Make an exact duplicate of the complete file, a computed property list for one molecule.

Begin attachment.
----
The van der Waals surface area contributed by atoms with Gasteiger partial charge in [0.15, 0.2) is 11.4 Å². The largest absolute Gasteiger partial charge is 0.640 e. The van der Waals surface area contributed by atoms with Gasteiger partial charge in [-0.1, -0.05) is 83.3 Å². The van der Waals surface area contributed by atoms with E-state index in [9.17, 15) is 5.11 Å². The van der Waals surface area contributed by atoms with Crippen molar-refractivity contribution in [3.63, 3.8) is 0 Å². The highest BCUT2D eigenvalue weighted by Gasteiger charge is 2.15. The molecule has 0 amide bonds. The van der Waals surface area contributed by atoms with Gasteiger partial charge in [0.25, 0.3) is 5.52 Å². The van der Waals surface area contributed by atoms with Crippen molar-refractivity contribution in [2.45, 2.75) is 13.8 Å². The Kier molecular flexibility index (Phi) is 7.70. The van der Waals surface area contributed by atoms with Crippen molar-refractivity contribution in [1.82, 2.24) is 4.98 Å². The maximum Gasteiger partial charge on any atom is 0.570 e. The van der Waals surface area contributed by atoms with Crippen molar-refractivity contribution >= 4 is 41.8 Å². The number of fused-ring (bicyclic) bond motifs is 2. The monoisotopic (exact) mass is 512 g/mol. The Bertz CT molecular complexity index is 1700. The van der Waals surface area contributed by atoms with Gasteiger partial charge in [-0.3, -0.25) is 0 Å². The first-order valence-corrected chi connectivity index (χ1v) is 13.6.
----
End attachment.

The van der Waals surface area contributed by atoms with Gasteiger partial charge in [0.15, 0.2) is 11.4 Å². The largest absolute Gasteiger partial charge is 0.640 e. The van der Waals surface area contributed by atoms with Gasteiger partial charge in [-0.1, -0.05) is 83.3 Å². The van der Waals surface area contributed by atoms with E-state index in [9.17, 15) is 5.11 Å². The van der Waals surface area contributed by atoms with Crippen molar-refractivity contribution in [3.63, 3.8) is 0 Å². The highest BCUT2D eigenvalue weighted by Gasteiger charge is 2.15. The molecule has 0 amide bonds. The van der Waals surface area contributed by atoms with Gasteiger partial charge in [0.25, 0.3) is 5.52 Å². The van der Waals surface area contributed by atoms with Crippen molar-refractivity contribution in [2.45, 2.75) is 13.8 Å². The Kier molecular flexibility index (Phi) is 7.70. The van der Waals surface area contributed by atoms with Crippen molar-refractivity contribution in [1.82, 2.24) is 4.98 Å². The maximum Gasteiger partial charge on any atom is 0.570 e. The van der Waals surface area contributed by atoms with Crippen molar-refractivity contribution >= 4 is 41.8 Å². The number of fused-ring (bicyclic) bond motifs is 2. The monoisotopic (exact) mass is 512 g/mol. The Bertz CT molecular complexity index is 1700. The van der Waals surface area contributed by atoms with Gasteiger partial charge in [-0.3, -0.25) is 0 Å². The first-order valence-corrected chi connectivity index (χ1v) is 13.6.